Consumer optimism has been hit by a marked increase in the number of people who are concerned about their employment prospects, a new survey has revealed.
The latest Consumer Confidence Survey from the British Retail Consortium (BRC) found that, of those people questioned, some 48 per cent believed that job prospects over the coming year will not be good, while 26 per cent described them as likely to be bad.
In the previous survey, which covered the second quarter of the year, only 20 per cent considered the jobs outlook as bad.
According to the survey, there has been a similar decline in sentiments on personal finances. The number of people who thought that the prospects for their own personal finances are ‘not so good’ climbed 6 per cent in the third quarter of the year, up to 48 per cent.
The survey did, however, throw up contradictory data. While more people appeared to be concerned about their own employment and income circumstances – there were increases in worries over utility bills (from 15 per cent to 23 per cent), food prices (from 12 per cent to 20 per cent) and personal debt (from 19 per cent to 20 per cent) – the state of the economy has taken a back seat.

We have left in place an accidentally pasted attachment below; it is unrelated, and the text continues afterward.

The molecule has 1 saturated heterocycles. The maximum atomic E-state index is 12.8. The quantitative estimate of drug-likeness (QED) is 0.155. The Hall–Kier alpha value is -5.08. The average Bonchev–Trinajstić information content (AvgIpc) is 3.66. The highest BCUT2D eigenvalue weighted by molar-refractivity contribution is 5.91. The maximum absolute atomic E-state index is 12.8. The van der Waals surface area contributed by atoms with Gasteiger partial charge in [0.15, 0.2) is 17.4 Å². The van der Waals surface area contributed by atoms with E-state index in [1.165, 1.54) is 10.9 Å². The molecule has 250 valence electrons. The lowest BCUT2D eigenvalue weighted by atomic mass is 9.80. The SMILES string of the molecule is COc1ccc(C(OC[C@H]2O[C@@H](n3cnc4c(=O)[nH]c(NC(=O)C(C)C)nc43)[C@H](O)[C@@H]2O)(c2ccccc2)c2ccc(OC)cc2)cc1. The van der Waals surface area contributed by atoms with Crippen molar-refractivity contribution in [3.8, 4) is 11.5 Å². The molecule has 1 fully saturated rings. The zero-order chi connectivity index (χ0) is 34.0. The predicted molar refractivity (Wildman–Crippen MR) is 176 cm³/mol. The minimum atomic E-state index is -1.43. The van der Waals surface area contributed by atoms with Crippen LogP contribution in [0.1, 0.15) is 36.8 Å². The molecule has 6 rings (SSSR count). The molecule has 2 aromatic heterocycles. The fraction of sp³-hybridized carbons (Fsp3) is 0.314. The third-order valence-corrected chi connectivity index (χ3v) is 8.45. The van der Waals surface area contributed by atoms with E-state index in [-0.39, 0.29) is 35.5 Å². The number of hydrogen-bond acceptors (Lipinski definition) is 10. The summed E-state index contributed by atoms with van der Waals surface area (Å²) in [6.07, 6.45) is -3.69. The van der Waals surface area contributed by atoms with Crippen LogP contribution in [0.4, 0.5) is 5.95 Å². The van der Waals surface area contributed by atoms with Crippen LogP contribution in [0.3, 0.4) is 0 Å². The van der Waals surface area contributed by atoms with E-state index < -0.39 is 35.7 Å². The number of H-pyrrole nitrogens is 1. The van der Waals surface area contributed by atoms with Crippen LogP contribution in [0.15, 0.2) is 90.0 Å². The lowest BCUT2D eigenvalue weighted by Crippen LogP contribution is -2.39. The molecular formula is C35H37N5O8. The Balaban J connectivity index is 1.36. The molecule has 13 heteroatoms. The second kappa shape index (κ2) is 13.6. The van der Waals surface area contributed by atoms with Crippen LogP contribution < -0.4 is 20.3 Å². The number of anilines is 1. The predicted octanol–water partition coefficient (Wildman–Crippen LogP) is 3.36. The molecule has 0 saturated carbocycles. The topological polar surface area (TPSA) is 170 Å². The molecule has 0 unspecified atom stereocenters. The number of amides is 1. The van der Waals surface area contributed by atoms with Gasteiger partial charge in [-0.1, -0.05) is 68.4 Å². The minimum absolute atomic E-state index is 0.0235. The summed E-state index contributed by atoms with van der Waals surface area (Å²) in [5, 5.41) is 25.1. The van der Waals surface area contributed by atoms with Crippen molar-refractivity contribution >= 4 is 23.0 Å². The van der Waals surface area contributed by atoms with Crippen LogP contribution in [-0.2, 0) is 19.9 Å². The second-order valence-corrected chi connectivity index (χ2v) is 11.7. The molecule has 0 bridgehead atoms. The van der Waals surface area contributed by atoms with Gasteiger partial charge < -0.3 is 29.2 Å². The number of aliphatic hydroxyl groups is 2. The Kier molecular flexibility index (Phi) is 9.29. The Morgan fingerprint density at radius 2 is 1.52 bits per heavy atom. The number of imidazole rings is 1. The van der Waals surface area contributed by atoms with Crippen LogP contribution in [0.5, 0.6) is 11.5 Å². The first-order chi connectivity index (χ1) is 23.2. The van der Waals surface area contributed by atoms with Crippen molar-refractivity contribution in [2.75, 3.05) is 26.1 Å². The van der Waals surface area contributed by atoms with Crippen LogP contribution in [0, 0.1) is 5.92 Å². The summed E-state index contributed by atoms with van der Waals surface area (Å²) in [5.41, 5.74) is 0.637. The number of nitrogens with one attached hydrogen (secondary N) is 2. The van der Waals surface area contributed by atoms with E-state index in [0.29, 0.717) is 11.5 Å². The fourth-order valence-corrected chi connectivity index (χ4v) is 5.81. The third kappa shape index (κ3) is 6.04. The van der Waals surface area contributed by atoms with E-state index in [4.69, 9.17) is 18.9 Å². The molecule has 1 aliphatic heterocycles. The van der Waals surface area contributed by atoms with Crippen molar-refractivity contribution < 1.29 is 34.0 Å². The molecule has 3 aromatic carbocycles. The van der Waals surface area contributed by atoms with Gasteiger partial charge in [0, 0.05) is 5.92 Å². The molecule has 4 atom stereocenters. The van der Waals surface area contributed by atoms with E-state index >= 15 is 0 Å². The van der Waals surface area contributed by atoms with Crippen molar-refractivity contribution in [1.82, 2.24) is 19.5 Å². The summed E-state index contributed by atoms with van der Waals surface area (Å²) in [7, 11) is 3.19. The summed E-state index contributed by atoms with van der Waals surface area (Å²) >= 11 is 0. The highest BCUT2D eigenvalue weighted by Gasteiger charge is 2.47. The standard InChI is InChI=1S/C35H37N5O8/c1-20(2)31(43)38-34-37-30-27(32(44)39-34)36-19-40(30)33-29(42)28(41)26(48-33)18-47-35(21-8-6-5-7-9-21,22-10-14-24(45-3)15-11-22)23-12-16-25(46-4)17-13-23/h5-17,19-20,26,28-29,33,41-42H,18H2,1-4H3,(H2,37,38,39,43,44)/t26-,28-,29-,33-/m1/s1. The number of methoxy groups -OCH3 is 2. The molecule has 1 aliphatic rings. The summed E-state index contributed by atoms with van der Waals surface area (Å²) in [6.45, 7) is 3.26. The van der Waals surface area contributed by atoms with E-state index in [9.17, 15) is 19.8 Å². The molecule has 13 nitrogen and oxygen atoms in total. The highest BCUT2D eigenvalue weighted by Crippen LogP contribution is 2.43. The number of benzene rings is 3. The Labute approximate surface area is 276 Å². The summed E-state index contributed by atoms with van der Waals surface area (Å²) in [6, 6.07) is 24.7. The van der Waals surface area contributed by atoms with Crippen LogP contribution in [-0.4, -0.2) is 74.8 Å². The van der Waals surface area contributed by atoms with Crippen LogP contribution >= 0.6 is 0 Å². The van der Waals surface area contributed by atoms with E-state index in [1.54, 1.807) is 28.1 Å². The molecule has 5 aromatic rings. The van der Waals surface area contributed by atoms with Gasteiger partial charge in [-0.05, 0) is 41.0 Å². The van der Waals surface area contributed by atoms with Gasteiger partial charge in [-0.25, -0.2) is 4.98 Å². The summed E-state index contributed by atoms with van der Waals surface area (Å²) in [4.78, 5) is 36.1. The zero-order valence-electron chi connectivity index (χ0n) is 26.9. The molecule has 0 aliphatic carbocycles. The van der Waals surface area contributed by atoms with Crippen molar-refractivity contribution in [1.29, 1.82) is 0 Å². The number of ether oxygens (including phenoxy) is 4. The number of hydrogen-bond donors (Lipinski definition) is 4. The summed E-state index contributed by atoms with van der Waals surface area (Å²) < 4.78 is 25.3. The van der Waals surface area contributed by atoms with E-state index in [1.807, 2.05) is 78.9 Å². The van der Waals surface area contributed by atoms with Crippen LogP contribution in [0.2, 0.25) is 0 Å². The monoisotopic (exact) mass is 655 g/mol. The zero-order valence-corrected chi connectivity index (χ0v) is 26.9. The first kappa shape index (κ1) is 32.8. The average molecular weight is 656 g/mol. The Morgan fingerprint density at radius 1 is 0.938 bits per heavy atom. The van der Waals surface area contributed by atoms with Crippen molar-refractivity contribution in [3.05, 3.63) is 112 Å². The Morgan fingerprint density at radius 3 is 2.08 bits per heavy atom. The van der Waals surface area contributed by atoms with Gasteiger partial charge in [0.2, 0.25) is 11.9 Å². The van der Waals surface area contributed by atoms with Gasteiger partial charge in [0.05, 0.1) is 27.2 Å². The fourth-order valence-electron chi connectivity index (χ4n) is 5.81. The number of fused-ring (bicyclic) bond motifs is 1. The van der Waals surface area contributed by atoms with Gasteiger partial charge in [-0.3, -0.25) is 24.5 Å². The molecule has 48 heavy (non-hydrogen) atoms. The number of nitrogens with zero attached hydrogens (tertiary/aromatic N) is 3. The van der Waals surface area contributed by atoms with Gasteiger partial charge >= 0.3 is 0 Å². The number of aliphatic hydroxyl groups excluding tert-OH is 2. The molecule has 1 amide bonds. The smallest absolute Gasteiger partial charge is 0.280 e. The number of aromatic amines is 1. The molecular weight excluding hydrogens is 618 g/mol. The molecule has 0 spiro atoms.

In the previous survey, covering the second quarter of the year, 39 per cent of respondents cited the economy as their most or second most important concern. In the latest poll, that proportion dropped to 26 per cent.
Other figures from the survey suggest that the power of public perception may yet have a role in applying a drag on the recovery.
Some 84 per cent of respondents thought that the country was still in recession, and only 20 per cent believed the UK will be out of it within the next year.
Stephen Robertson, the BRC’s director general, said: “Consumer confidence is now down to its lowest for a year and these results suggest prospects for the early part of next year are fragile. People’s fears about their job prospects for 2011 are the main cause.
“Despite tentative indicators of recovery, four out of five people still think we’re in recession and a fifth of those believe that won’t have changed by next autumn. With spare cash short and cutting back rising up the household agenda, a strong revival in consumer confidence is likely to be some way off.”
Chris Morley, group managing director Nielsen, which carried out the research in partnership with the BRC, added: “This survey was conducted in anticipation of the recent spending review which outlined the extent of budget cuts.
“It tells us that consumers are clearly concerned about inflation on petrol, utility bills and food shopping, underpinned by a sustained and increasing worry over jobs. With such unease about covering basic costs, it is not surprising that many people claim they have no spare money to spend and that the majority are attempting to make savings.”